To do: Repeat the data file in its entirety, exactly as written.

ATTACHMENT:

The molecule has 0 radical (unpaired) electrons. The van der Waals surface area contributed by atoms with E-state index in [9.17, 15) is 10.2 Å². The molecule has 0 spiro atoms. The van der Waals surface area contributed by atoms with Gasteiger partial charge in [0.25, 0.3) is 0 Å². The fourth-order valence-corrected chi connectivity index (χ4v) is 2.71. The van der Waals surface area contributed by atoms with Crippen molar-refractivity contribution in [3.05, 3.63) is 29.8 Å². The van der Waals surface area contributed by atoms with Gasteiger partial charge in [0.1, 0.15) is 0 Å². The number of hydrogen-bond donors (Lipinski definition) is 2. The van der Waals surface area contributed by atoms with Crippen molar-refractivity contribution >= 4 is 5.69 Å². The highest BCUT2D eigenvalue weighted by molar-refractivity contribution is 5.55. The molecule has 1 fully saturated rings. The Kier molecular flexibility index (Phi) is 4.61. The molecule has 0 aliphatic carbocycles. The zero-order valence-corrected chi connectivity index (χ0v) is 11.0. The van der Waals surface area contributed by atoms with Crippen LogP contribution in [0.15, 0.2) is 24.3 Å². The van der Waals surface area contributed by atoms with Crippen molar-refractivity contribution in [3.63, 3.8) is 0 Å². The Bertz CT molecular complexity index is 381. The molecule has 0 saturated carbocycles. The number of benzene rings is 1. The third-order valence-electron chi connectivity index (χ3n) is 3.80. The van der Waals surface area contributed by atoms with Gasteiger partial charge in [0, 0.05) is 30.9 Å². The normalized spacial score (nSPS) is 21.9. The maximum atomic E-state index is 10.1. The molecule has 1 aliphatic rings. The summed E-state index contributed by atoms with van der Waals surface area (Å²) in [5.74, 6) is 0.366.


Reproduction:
The molecule has 0 radical (unpaired) electrons. The van der Waals surface area contributed by atoms with E-state index in [9.17, 15) is 10.2 Å². The molecule has 0 spiro atoms. The van der Waals surface area contributed by atoms with Gasteiger partial charge in [0.25, 0.3) is 0 Å². The fourth-order valence-corrected chi connectivity index (χ4v) is 2.71. The van der Waals surface area contributed by atoms with Crippen molar-refractivity contribution in [3.05, 3.63) is 29.8 Å². The van der Waals surface area contributed by atoms with Gasteiger partial charge in [0.1, 0.15) is 0 Å². The number of hydrogen-bond donors (Lipinski definition) is 2. The van der Waals surface area contributed by atoms with Crippen molar-refractivity contribution >= 4 is 5.69 Å². The highest BCUT2D eigenvalue weighted by molar-refractivity contribution is 5.55. The molecule has 1 fully saturated rings. The Kier molecular flexibility index (Phi) is 4.61. The molecule has 0 aliphatic carbocycles. The zero-order valence-corrected chi connectivity index (χ0v) is 11.0. The van der Waals surface area contributed by atoms with Crippen LogP contribution in [0.15, 0.2) is 24.3 Å². The van der Waals surface area contributed by atoms with Crippen molar-refractivity contribution in [3.63, 3.8) is 0 Å². The Bertz CT molecular complexity index is 381. The molecule has 0 saturated carbocycles. The number of benzene rings is 1. The third-order valence-electron chi connectivity index (χ3n) is 3.80. The van der Waals surface area contributed by atoms with Gasteiger partial charge in [0, 0.05) is 30.9 Å². The normalized spacial score (nSPS) is 21.9. The maximum atomic E-state index is 10.1. The molecule has 1 aliphatic rings. The summed E-state index contributed by atoms with van der Waals surface area (Å²) in [5.74, 6) is 0.366.